My studies at ANU certainly helped give me the skill set to navigate my current role and my career in the Middle East.
I work with the International Organisation for Migration, which is part of the UN. I’m based in Erbil, which is in northern Iraq, and the capital of the Kurdish autonomous region. While my path to working in the Middle East after studying at the Centre for Arab and Islamic Studies was not linear, my studies at ANU certainly helped give me the skill set to navigate my current role and my career in the Middle East.
Looking back at my studies at CAIS, I think one of the benefits of Middle Eastern and Central Asian Studies is that it forces you to be interdisciplinary: my minor made me equally comfortable navigating history, sociology, anthropology, and political economy. I think that’s hugely important, because the vast majority of careers these days are, by nature, interdisciplinary.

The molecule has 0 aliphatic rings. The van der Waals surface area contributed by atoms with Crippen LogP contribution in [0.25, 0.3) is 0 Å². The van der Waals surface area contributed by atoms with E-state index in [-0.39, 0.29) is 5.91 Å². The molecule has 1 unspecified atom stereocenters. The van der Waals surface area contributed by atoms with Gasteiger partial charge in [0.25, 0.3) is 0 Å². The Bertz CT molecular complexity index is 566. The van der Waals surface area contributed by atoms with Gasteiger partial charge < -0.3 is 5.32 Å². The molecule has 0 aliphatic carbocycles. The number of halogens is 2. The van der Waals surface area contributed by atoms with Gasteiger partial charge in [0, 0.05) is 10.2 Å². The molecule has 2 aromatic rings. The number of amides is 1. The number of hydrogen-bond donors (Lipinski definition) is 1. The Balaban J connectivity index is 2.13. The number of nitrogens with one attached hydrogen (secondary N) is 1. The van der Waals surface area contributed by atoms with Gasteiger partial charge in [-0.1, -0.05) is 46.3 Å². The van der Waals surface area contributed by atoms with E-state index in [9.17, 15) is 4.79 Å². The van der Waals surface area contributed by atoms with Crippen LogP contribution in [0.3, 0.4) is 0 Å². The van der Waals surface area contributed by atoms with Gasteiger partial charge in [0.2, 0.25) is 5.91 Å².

As an undergraduate at ANU, I did two summer schools: one at Koc University in Istanbul, and one at the School of Oriental and African Studies in London, as well as a study tour to Palestine which I was invited on after interning at the Palestinian Delegation in Canberra. Coincidentally, the only person I knew when moving to Erbil was a fellow ANU graduate who had been on that same study trip to Palestine with me – so the connections you make as a student will also serve you into the future. Exposure and experience really make your in-classroom learning all the richer.
I feel exceptionally lucky to be working with the IOM in Iraq, focusing on topics I’m passionate about and where there is a real sense that the work I do matters. My advice to students would be to pursue the things that really excite you, that make you want to do additional tutorial readings, that give you the feeling to just jump on a plane and go.